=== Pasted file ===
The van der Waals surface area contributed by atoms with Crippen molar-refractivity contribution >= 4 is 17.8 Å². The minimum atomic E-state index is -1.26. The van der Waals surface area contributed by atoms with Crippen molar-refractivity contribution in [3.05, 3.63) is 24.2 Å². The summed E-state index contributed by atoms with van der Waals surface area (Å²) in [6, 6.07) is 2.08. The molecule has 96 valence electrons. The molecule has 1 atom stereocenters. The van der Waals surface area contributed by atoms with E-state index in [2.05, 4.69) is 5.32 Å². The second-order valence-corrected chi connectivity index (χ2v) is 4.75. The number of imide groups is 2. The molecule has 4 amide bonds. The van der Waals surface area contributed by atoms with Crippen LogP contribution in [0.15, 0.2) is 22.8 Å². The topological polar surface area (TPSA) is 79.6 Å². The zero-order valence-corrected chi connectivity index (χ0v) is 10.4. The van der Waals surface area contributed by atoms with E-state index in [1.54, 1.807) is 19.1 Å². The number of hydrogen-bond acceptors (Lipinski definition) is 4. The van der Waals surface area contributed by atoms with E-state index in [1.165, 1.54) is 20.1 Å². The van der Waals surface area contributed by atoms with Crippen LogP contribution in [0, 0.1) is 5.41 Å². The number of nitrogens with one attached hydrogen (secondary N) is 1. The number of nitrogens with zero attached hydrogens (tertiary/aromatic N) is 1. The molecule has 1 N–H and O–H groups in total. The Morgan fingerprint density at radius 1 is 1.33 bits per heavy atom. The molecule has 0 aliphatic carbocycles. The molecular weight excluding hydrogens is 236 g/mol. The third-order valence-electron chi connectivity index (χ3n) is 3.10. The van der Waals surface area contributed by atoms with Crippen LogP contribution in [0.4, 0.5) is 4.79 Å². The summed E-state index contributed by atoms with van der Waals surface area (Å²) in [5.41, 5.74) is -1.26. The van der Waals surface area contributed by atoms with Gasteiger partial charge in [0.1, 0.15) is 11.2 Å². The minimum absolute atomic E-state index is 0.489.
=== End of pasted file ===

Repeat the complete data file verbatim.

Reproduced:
The van der Waals surface area contributed by atoms with Crippen molar-refractivity contribution >= 4 is 17.8 Å². The minimum atomic E-state index is -1.26. The van der Waals surface area contributed by atoms with Crippen molar-refractivity contribution in [3.05, 3.63) is 24.2 Å². The summed E-state index contributed by atoms with van der Waals surface area (Å²) in [6, 6.07) is 2.08. The molecule has 96 valence electrons. The molecule has 1 atom stereocenters. The van der Waals surface area contributed by atoms with E-state index in [2.05, 4.69) is 5.32 Å². The second-order valence-corrected chi connectivity index (χ2v) is 4.75. The number of imide groups is 2. The molecule has 4 amide bonds. The van der Waals surface area contributed by atoms with Crippen LogP contribution in [0.15, 0.2) is 22.8 Å². The topological polar surface area (TPSA) is 79.6 Å². The zero-order valence-corrected chi connectivity index (χ0v) is 10.4. The van der Waals surface area contributed by atoms with E-state index in [1.54, 1.807) is 19.1 Å². The number of hydrogen-bond acceptors (Lipinski definition) is 4. The van der Waals surface area contributed by atoms with E-state index in [1.165, 1.54) is 20.1 Å². The van der Waals surface area contributed by atoms with Crippen LogP contribution in [0, 0.1) is 5.41 Å². The number of nitrogens with one attached hydrogen (secondary N) is 1. The number of nitrogens with zero attached hydrogens (tertiary/aromatic N) is 1. The molecule has 1 N–H and O–H groups in total. The Morgan fingerprint density at radius 1 is 1.33 bits per heavy atom. The molecule has 0 aliphatic carbocycles. The molecular weight excluding hydrogens is 236 g/mol. The third-order valence-electron chi connectivity index (χ3n) is 3.10. The van der Waals surface area contributed by atoms with Crippen LogP contribution in [0.4, 0.5) is 4.79 Å². The summed E-state index contributed by atoms with van der Waals surface area (Å²) in [5.41, 5.74) is -1.26. The van der Waals surface area contributed by atoms with Gasteiger partial charge in [0.1, 0.15) is 11.2 Å². The minimum absolute atomic E-state index is 0.489.